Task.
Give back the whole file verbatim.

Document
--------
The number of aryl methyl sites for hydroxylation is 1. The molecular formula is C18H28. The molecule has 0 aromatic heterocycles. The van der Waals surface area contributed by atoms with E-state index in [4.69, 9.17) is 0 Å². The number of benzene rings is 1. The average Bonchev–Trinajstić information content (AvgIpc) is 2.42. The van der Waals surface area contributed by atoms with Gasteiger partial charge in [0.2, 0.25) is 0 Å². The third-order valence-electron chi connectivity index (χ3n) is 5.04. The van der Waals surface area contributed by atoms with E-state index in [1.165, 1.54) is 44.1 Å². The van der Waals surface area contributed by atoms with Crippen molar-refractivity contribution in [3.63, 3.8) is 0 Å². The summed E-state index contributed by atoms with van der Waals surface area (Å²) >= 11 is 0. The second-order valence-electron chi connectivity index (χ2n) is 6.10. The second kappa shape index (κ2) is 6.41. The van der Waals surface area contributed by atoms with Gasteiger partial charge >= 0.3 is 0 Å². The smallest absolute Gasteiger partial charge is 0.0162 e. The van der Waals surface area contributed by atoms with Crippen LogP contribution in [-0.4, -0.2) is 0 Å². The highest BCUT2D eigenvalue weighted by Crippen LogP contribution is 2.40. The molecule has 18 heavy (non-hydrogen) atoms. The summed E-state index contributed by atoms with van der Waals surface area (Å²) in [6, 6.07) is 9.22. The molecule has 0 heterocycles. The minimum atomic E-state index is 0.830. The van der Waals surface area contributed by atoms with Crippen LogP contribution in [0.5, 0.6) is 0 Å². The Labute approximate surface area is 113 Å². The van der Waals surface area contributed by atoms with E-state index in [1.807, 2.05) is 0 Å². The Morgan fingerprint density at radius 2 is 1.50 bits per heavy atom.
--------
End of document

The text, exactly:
The number of aryl methyl sites for hydroxylation is 1. The molecular formula is C18H28. The molecule has 0 aromatic heterocycles. The van der Waals surface area contributed by atoms with E-state index in [4.69, 9.17) is 0 Å². The number of benzene rings is 1. The average Bonchev–Trinajstić information content (AvgIpc) is 2.42. The van der Waals surface area contributed by atoms with Gasteiger partial charge in [0.2, 0.25) is 0 Å². The third-order valence-electron chi connectivity index (χ3n) is 5.04. The van der Waals surface area contributed by atoms with E-state index in [1.165, 1.54) is 44.1 Å². The van der Waals surface area contributed by atoms with Crippen molar-refractivity contribution in [3.63, 3.8) is 0 Å². The summed E-state index contributed by atoms with van der Waals surface area (Å²) >= 11 is 0. The second-order valence-electron chi connectivity index (χ2n) is 6.10. The second kappa shape index (κ2) is 6.41. The van der Waals surface area contributed by atoms with Gasteiger partial charge >= 0.3 is 0 Å². The smallest absolute Gasteiger partial charge is 0.0162 e. The van der Waals surface area contributed by atoms with Crippen LogP contribution in [-0.4, -0.2) is 0 Å². The highest BCUT2D eigenvalue weighted by Crippen LogP contribution is 2.40. The molecule has 18 heavy (non-hydrogen) atoms. The summed E-state index contributed by atoms with van der Waals surface area (Å²) in [6, 6.07) is 9.22. The molecule has 0 heterocycles. The minimum atomic E-state index is 0.830. The van der Waals surface area contributed by atoms with Crippen LogP contribution in [0.5, 0.6) is 0 Å². The Labute approximate surface area is 113 Å². The van der Waals surface area contributed by atoms with E-state index in [1.807, 2.05) is 0 Å². The Morgan fingerprint density at radius 2 is 1.50 bits per heavy atom.